We must see the oft-neglected truth that there can be no peace or fellowship with God apart from atonement. Fellowship with God comes through the shedding of blood. Our world may find this discomforting, but it is not negotiable. Without the shedding of blood—and without us appropriating that blood—there can be no forgiveness of sins (Hebrews 9:22). Salvation is gory and gruesome, but only because sin is so ghastly and so repulsive to God.
Sixth, the priest then took the prescribed body parts and burned them on the altar. Note that, in this, as in all other sacrifices, the only part that the worshipper played was to confess his need to make a sacrifice (thereby confessing his depravity and dependence upon God), to identify with the sacrifice, and to kill it. In other words, salvation was (and is) of the Lord.
Now, with reference to what was offered to God, note what He required. First, He required the fat that covered the entrails (vv. 3, 9, 14). Second, He required the two kidneys and the liver (or the fat attached to it, vv. 4, 10, 15). With reference to the sheep, the fatty tail reaching to the spinal column (v. 9). In fact, there was a special breed of fat-tailed sheep raised in Palestine whose tails could weigh as much as 7-22 kg! In short, and generally speaking, all the fat on the animal was to be offered to God (cf. v. 17).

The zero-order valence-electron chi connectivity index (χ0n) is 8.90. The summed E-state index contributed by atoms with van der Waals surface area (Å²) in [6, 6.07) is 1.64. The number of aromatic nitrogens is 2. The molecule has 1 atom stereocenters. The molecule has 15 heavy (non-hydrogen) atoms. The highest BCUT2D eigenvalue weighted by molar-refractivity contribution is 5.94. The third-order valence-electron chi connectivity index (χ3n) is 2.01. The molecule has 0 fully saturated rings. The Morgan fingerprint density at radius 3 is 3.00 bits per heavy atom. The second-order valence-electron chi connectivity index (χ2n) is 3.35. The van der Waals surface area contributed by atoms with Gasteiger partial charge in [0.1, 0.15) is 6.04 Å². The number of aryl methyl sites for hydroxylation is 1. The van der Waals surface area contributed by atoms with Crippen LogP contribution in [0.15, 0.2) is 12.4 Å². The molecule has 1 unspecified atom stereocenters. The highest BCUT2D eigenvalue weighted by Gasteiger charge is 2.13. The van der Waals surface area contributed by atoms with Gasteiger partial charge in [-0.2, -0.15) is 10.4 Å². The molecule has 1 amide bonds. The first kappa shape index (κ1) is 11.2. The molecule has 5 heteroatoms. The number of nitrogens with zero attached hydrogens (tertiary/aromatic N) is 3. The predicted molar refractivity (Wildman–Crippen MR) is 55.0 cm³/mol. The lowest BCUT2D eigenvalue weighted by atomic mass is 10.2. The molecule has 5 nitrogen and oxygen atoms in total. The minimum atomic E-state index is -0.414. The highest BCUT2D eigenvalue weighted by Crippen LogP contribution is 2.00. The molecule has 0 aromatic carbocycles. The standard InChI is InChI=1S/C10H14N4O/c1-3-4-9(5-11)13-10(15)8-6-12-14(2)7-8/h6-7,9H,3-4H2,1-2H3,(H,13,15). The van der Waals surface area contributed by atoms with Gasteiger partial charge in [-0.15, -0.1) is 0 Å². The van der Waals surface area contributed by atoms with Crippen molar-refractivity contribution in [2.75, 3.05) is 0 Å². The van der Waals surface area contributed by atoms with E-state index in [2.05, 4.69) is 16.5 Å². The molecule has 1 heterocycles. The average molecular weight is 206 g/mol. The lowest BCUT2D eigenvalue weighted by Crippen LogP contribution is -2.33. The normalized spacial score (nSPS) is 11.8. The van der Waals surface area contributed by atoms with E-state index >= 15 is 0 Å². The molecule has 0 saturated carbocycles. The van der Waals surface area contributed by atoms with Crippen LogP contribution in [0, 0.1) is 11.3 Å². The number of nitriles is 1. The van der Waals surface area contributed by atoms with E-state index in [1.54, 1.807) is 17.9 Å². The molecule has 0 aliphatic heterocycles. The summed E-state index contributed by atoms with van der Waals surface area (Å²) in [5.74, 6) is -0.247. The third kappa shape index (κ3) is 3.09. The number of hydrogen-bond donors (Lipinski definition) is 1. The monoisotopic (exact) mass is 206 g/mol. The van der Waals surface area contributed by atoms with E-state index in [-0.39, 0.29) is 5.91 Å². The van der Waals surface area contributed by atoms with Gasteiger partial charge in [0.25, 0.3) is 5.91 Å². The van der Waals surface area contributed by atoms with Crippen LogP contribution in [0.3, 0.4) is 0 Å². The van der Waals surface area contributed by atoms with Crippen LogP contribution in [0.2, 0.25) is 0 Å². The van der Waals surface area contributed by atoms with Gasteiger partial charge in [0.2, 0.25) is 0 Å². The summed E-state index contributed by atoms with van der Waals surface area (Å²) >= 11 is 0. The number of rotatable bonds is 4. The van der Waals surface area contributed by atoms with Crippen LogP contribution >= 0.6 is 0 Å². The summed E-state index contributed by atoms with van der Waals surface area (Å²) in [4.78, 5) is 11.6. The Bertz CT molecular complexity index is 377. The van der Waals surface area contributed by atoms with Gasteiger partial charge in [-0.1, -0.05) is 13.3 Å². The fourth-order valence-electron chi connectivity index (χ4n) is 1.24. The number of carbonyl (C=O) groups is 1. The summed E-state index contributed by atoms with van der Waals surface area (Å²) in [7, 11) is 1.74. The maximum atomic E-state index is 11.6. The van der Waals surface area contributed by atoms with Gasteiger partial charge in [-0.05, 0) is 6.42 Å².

A couple of things should be noted with reference to this seemingly strange “gastronomic” meal required by God.
For example, why did God want all the fat? The answer seems to lie in the fact that, in the Bible, fat is a picture of blessing. It did not have the negative connotation that it has today (see, for example, Genesis 27:28, 39; 32:15; 45:18; Psalms 36:8; 63:8; Jeremiah 31:14).
The picture seems to be that of offering to God the blessing that He Himself had bestowed (see 1 Chronicles 29). The worshipper who appreciated God’s great salvation responded by offering to the Lord his best. And so it is always to be. God holds the claim on the worshipper to receive the best (see 1 Corinthians 10:31; Colossians 3:17, 23-24).